With every advancing version of Synergy/DE we are better armed to tame the beast! For me one of the biggest beasts in a commercial application is a record lock. This beast will appear without warning, leave no trace of its being, and always instils rage in the innocent users of the system who encounter it.
Although locking records is a fundamental requirement of any application it is always difficult to explain to a user who has been sat there for ten minutes with a “record locked” message flashing on the screen that “the system is functioning correctly”. All they want to do is move forward and finish the task in hand.
So who has that rouge record locked? Which line of code is actually causing the lock? Is the lock valid? How long has the lock been there? If we could answer these questions then life would be so much easier. So how can we tame the record lock beast? With Synergy 9.5.3b of course!
If you attended the DevPartner conference in either Chicago or York then you would have seen my presentation “Hooked Line & Sinker”. During the session I presented the new (and extremely cool) IO Hooks class that allows you to hook methods to the various events that occur around SDBMS data access. For example you can register methods that are executed every time a record is read, stored, updated or deleted. And given this capability I demonstrated the beautiful Synergy DBMS Lock Viewer. By assigning my LockRecorder class to every file opened in update mode (a single line code change to my standard file open routine) I was able to record lock information in a central “lock manager” control file. The Synergy DBMS Lock Viewer program I wrote then reads this file and displays lock information.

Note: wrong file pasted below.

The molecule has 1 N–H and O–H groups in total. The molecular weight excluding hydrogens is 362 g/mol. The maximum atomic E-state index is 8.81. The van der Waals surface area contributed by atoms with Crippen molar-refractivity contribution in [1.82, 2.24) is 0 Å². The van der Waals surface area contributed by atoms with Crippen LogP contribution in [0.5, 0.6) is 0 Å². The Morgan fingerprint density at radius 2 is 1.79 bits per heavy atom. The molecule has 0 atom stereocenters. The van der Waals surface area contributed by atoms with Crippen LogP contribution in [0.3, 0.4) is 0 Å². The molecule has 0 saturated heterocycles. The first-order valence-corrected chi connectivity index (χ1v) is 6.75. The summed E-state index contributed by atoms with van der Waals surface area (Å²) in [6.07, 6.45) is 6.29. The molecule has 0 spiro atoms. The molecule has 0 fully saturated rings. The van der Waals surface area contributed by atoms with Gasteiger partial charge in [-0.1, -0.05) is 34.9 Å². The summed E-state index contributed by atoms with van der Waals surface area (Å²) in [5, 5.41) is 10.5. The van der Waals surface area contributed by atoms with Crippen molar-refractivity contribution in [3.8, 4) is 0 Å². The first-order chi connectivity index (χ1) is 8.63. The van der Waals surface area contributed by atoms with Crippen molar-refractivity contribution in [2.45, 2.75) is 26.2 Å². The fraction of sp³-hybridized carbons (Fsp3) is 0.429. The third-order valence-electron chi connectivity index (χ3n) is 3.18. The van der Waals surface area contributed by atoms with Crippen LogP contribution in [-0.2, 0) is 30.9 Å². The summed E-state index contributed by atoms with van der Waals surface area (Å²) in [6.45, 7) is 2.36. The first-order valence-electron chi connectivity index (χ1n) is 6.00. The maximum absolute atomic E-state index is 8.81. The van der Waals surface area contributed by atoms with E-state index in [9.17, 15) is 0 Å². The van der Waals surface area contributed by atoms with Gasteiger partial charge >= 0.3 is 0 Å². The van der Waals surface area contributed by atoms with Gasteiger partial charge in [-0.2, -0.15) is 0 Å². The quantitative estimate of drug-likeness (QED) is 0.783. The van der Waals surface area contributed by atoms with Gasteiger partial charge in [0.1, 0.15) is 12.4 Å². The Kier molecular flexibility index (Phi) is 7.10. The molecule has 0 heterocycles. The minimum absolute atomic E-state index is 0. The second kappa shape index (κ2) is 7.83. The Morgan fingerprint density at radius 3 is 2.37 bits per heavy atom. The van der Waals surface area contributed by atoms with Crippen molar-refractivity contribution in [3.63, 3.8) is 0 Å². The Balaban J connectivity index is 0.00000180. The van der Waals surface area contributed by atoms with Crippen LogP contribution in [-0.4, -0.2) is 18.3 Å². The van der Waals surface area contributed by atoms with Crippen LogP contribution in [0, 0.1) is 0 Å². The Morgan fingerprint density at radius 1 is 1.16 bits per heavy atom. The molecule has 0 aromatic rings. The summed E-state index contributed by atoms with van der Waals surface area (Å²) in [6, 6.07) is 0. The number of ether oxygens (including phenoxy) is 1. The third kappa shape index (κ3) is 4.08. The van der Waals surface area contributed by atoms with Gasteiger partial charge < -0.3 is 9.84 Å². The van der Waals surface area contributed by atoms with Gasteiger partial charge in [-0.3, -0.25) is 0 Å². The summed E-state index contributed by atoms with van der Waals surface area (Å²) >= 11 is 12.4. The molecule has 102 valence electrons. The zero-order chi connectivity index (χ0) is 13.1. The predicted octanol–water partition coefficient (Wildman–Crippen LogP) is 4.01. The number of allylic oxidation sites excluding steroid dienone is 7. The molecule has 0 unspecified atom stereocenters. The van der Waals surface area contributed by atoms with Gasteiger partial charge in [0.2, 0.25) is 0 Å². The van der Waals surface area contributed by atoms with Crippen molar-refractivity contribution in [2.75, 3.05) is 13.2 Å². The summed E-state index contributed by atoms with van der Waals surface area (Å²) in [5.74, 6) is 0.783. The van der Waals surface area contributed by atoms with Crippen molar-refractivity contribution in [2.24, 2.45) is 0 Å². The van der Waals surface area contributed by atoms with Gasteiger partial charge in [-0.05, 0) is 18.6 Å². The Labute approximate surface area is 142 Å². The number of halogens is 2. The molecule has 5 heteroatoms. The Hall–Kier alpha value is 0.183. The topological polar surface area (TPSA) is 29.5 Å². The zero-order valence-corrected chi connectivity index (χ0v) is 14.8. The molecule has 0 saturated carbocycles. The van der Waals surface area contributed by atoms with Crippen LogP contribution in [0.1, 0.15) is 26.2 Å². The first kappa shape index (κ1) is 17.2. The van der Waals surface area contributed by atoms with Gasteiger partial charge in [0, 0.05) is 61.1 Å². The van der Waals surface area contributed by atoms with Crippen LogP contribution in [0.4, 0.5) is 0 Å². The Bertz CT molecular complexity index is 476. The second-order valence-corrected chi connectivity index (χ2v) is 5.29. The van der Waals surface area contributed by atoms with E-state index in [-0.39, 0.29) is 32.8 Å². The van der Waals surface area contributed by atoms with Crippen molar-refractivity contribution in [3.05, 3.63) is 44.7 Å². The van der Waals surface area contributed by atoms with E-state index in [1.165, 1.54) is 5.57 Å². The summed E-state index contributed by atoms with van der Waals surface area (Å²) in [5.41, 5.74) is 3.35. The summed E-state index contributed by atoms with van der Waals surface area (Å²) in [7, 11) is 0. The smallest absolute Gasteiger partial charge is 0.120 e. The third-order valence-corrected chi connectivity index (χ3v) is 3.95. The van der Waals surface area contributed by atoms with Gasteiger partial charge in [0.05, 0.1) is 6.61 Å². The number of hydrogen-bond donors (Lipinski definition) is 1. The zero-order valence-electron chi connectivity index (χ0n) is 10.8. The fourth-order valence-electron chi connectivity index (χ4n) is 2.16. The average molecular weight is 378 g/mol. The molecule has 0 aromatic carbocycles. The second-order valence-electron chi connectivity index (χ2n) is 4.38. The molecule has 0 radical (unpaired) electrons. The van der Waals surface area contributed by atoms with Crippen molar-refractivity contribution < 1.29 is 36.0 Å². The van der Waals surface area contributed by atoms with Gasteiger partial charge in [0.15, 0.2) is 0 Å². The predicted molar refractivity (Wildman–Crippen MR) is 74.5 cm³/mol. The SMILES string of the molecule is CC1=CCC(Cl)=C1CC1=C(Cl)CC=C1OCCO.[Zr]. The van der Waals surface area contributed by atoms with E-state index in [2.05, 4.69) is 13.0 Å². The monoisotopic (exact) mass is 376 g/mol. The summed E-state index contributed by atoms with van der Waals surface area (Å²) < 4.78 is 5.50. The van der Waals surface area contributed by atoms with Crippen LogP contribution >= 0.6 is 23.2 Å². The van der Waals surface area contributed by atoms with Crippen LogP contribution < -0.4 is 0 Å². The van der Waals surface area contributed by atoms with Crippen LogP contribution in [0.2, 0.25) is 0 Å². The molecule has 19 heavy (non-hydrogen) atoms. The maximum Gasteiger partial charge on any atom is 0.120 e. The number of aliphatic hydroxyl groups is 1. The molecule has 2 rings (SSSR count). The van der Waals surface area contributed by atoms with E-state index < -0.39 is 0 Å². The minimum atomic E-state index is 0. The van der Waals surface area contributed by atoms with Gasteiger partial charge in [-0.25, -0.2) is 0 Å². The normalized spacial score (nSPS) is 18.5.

And the real beauty was just today. Having modified a customer’s application to utilise the LockRecorder class I was able to run the Lock Viewer:
And immediately identify who was locking which records in which programs and how long the locks had been there. It’s beautiful to just sit and watch the lock information appear and then clear – and when they don’t clear we call the culpritJ. The usual response was “I just nipped out to get a cuppa”. Maybe not the users fault, but now I know where to look in the program to see if I can prevent the lock being required.
If you are interested in the example code you can use the “Knock Knock Who’s Locked” tutorial which steps you through the whole process of creating the LockRecorder class and monitoring the lock manager control file. The tutorial, along with all conference tutorials, can be downloaded from http://tutorials.synergex.com/.